We live in a time where the beliefs of previous generations are being critiqued and traditional doctrines are being thrown away in favor of individualistic, personal truths. Sometimes, this is necessary to correct sinful, cultural beliefs—Jesus himself taught this to the Pharisees! At the same time, Jesus also taught that God's Word is true and unchanging, and Christians from the very beginning have sought to be unified on its central, essential truths, even dating back to the time of the apostles.
The fact that people across centuries and continents can come together on the same thing and say "we believe..." is powerful, unifying, and clarifying. The apostle Paul wrote to Christians in the first century: "you are fellow citizens with the saints and members of the household of God, built on the foundation of the apostles and prophets, Christ Jesus himself being the cornerstone" (Ephesians 2:19-20). Based on the cornerstone of the gospel of Jesus and the Scriptural teachings of the apostles, the Apostles' Creed is one of the earliest summaries of the essential doctrines of Christian faith. Living two thousand years later, this ancient creed helps us stop and consider:
What do all Christians believe? What do churches like ours believe? What do we believe?
This fall, we will answer these questions as we walk line by line through the Apostles' Creed. Come join us each Sunday at 10am at the Cooper St Y, starting September 11!
As the 2022 school year and fall season begin, we are beginning a new Bible reading plan that will take us through the Old Testament's Wisdom literature (except the Psalms): Job, Proverbs, Ecclesiastes, and Song of Solomon. We'll also be reading through the story of Christ's coming, life, death, resurrection, ascension, and proclamation to all nations in Luke and Acts. Read along with us!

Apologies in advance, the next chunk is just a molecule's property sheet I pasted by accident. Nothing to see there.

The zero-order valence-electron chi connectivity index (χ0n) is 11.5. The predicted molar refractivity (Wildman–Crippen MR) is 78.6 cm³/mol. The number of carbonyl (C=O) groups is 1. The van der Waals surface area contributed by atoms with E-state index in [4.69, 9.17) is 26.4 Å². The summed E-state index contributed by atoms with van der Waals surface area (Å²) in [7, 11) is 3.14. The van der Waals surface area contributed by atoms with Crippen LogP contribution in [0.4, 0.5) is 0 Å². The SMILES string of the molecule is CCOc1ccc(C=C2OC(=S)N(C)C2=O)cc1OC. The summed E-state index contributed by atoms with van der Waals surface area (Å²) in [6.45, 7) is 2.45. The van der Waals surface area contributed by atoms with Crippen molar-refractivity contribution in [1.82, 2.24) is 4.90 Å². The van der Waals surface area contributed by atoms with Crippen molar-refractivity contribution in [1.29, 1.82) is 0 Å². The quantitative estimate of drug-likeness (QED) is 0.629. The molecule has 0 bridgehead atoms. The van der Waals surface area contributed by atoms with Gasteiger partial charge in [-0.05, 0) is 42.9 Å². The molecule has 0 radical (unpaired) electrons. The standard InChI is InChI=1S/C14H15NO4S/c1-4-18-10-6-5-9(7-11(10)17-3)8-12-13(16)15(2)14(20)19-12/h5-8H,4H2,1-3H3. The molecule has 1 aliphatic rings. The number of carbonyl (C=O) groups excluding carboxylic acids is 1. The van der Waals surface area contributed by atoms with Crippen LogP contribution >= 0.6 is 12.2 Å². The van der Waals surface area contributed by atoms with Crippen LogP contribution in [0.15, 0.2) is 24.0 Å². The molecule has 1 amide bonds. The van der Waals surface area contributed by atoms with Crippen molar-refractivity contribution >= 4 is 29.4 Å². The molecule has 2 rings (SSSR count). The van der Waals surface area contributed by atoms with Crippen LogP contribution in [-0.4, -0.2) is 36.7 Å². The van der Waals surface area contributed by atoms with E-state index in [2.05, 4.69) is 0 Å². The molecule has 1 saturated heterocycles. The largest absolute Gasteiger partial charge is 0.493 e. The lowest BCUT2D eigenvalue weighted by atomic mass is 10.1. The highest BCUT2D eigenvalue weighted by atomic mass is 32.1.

You can also listen to our weekly worship playlist and sing through these truths we see in the creed in worship.
What is the Apostles' Creed?
From as early as the second century, Christians used statements of faith, like the Apostles’ Creed, to publicly declare their faith in Christ. Usually, these statements were declared prior to their public declaration of the faith at baptism. The Apostles' Creed is one of those statements based on the apostles' teaching. It accurately summarizes the essential doctrines of belief for every true believer in Jesus. Creeds, in and of themselves, have no authority or power, but they are rooted in the truth of Scripture and sound doctrine from God's Word, which alone has authority and power.
*The earliest versions of the Apostles' Creed include two phrases that require some explanation.
The first is that Jesus "descended into hell." Unfortunately, several English translations of the Bible are inconsistent in their translation of the Hebrew word Sheol and the Greek word Hades. They are sometimes translated as "hell" when they both mean "the place of the dead." Sheol and Hades are a temporary place where souls are kept till they await the final judgment. The Bible says that Jesus descended to these lower regions of the earth and proclaimed to the spirits in prison. However, he did not go to hell as we would know it as the Lake of Fire. That is the permanent place of punishment for Satan, his angels, and all those who reject the free gift of salvation offered to us in Christ. Therefore, it's helpful to say "He descended to the dead" so as not to be confused and confuse others.
Secondly, is that we believe in "the holy catholic church." This does not refer to the modern Roman Catholic Church as we know it today. The word catholic (with a lowercase "c") simply means “universal.” The true "catholic" church includes all who have placed their faith in Jesus Christ for salvation.